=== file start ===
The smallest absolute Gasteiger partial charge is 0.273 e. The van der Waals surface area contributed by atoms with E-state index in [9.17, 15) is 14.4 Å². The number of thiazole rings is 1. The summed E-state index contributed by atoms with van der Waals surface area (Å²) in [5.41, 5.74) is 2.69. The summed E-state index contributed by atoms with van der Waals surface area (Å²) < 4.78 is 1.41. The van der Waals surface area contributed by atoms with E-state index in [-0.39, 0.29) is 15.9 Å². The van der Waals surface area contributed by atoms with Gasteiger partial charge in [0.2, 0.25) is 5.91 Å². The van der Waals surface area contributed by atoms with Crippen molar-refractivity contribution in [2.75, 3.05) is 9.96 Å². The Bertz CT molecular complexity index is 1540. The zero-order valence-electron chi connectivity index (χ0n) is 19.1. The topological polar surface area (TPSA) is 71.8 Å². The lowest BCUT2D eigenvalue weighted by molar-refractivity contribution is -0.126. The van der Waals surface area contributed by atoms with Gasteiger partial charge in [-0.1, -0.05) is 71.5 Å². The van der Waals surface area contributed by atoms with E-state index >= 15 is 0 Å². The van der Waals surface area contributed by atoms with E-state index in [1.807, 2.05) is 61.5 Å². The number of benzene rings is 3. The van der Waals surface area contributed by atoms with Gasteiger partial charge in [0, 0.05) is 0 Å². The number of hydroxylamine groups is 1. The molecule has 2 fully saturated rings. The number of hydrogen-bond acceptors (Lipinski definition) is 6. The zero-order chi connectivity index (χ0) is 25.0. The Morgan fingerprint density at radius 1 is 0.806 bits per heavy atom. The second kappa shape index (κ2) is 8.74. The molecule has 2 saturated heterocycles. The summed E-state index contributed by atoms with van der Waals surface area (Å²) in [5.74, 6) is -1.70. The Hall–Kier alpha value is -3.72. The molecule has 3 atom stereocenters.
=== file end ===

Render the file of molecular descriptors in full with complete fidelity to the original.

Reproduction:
The smallest absolute Gasteiger partial charge is 0.273 e. The van der Waals surface area contributed by atoms with E-state index in [9.17, 15) is 14.4 Å². The number of thiazole rings is 1. The summed E-state index contributed by atoms with van der Waals surface area (Å²) in [5.41, 5.74) is 2.69. The summed E-state index contributed by atoms with van der Waals surface area (Å²) < 4.78 is 1.41. The van der Waals surface area contributed by atoms with E-state index in [-0.39, 0.29) is 15.9 Å². The van der Waals surface area contributed by atoms with Gasteiger partial charge in [0.2, 0.25) is 5.91 Å². The van der Waals surface area contributed by atoms with Crippen molar-refractivity contribution in [2.75, 3.05) is 9.96 Å². The Bertz CT molecular complexity index is 1540. The zero-order valence-electron chi connectivity index (χ0n) is 19.1. The topological polar surface area (TPSA) is 71.8 Å². The lowest BCUT2D eigenvalue weighted by molar-refractivity contribution is -0.126. The van der Waals surface area contributed by atoms with Gasteiger partial charge in [-0.1, -0.05) is 71.5 Å². The van der Waals surface area contributed by atoms with E-state index >= 15 is 0 Å². The van der Waals surface area contributed by atoms with E-state index in [1.807, 2.05) is 61.5 Å². The number of benzene rings is 3. The van der Waals surface area contributed by atoms with Gasteiger partial charge in [0, 0.05) is 0 Å². The number of hydroxylamine groups is 1. The molecule has 2 fully saturated rings. The number of hydrogen-bond acceptors (Lipinski definition) is 6. The zero-order chi connectivity index (χ0) is 25.0. The Morgan fingerprint density at radius 1 is 0.806 bits per heavy atom. The second kappa shape index (κ2) is 8.74. The molecule has 2 saturated heterocycles. The summed E-state index contributed by atoms with van der Waals surface area (Å²) in [5.74, 6) is -1.70. The Hall–Kier alpha value is -3.72. The molecule has 3 atom stereocenters.